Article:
While I do agree that the majority of voters in Minnesota did not want gay marriage, that is not the same thing as offering domestic partner benefits. It brings up an issue with the "defense of marriage" concept, in that allowing domestic partner legal benefits somehow dilutes the strength and sanctity of traditional heterosexual marriage. I think that Pawlenty & co. are sweeping broadly that those who are against gay marriage are also against domestic partnership benefits.
There is a point buried here. Domestic partner benefits would dilute the privelege of the legal state of marriage.
The big question is whether the dilution of privelege is a bad thing or not. I personally don't think that it is: I believe that that privelege is based around a divisive and intolerant moral and theological mindset that is the core of the debate. However because it comes down to a decision of personal values, I think having it be law is a bad idea because there are no moral absolutes.
There will of course be a sticking point here for some. Many conservative Christian folk believe that there are moral absolutes as handed down by God to Moses in the form of the Ten Commandments; however, the actual commandments differ in order and content depending on which version of the holy book that you subscribe to, and even with that, there are a hell of a lot more non-Christian than Christian folk in the world.
Let's focus on one commandment: Thou Shalt Not Kill. Sounds awfully absolute, doesn't it? Then how do you explain the Crusades? The Inquisition? Thou Shalt Not Suffer A Witch To Live? Stoning? War?
I have heard the argument that we are a Christian Nation. In context, this indicates that of the people in the nation that claim a religious belief, some sect of Christianity is the most likely association. What it does not mean is that our nation must as a rule follow the mores of "Christian Society": this was made perfectly clear by our founding fathers in their early debates at the birth of the country. They specifically created a nation where religious and secular freedom was not only allowed, but required. Freedom of religion includes freedom from religion.
Now I will agree that there are a set of acceptable behaviors, but in every case there is some relativism to it. Thou shalt not kill, except when it's the best choice. Thou shalt not, steal except when its necessary to survive. Thou shalt not covet thy neighbor's wife's ass, except that she be a hottie.
You get the idea.
So let's for a moment say that there is a codified set of behaviors that is generally accepted in modern society, and let's call those laws. Laws most certainly aren't absolute: just look at the difference in city codes between Minneapolis and Richfield, and you will see differences in things like the allowable size of your garage, the fines associated with having your grass too long, the price of parking tickets, and so on.
Laws are put in place by men (and women), and their intent is to make life bearable for the most number of people in a given societal construct. Federal, state, county, city; each have their own set of laws to live by. The laws don't always succeed, but for the most part they at least intend to.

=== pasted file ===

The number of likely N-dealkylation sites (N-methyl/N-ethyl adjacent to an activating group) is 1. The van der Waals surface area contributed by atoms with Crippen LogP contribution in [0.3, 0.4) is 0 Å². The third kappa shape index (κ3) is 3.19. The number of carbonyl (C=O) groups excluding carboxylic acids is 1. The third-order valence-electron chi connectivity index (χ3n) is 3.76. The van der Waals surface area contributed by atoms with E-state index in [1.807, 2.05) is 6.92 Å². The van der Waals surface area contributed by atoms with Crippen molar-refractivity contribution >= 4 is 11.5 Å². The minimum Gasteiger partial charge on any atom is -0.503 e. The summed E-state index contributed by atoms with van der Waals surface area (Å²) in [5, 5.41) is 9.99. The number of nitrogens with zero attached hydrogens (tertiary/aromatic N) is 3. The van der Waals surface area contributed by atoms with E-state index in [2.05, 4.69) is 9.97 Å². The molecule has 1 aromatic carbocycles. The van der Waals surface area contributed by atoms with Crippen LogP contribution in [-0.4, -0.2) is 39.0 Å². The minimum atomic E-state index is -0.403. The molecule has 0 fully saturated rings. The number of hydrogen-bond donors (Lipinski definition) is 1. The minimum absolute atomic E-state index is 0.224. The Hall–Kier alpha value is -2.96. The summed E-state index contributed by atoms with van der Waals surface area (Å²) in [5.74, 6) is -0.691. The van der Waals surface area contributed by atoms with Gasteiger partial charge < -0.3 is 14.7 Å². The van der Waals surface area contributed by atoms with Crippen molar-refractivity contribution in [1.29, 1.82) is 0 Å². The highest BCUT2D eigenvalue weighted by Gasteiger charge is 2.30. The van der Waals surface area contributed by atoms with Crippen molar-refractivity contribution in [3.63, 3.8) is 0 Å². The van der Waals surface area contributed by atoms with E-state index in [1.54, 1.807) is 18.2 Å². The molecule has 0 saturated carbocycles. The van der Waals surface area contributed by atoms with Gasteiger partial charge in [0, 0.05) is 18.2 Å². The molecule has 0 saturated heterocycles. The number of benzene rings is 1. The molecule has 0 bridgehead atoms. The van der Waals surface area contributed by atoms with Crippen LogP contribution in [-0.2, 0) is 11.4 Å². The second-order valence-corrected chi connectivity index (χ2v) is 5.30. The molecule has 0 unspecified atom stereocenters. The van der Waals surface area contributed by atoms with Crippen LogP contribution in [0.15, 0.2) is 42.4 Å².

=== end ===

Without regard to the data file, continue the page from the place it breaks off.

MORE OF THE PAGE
There is already a law in the state of Minnesota that makes marriage illegal for a same-sex couple:
517.01 MARRIAGE A CIVIL CONTRACT.
Marriage, so far as its validity in law is concerned, is a civil contract between a man and a
woman, to which the consent of the parties, capable in law of contracting, is essential. Lawful
marriage may be contracted only between persons of the opposite sex and only when a license has
been obtained as provided by law and when the marriage is contracted in the presence of two
witnesses and solemnized by one authorized, or whom one or both of the parties in good faith
believe to be authorized, so to do. Marriages subsequent to April 26, 1941, not so contracted
shall be null and void.
History: (8562) RL s 3552; 1941 c 459; 1977 c 441 s 1; 1978 c 772 s 1; 1997 c 203 art 10 s 1
517.03 PROHIBITED MARRIAGES.
Subdivision 1. General. (a) The following marriages are prohibited:
(4) a marriage between persons of the same sex.
(b) A marriage entered into by persons of the same sex, either under common law or statute,
that is recognized by another state or foreign jurisdiction is void in this state and contractual rights granted by virtue of the marriage or its termination are unenforceable in this state.
and some more interesting reading on the subject:
While it is abundantly clear in the wording of the legislation that marriage is specifically excluding same-sex couples from being recognized as a marriage, there is nowhere in the entire section dealing with marriage where the intent is to exclude same-sex couples from reaping the benefits of a domestic partnership. Nowhere is there even an indication of excluding same-sex couples from any privelege offered by marriage other than the marriage contract itself and related issues of termination.
So, the dilution of privelege argument has no legal basis. It is quite simply exclusionary and discriminatory based on religious/moral convictions.
Unfortunately, my grasp of contract law in Minnesota isn't sufficient to give me an answer on whether a contract could be refused based on moral discrimination. My first instinct is that it depends on the case: a business contract would have a more rigid stricture than a personal contract (like selling you my car).
BTW, this went in an entirely different direction than I had originally planned. I'll try to get to that later.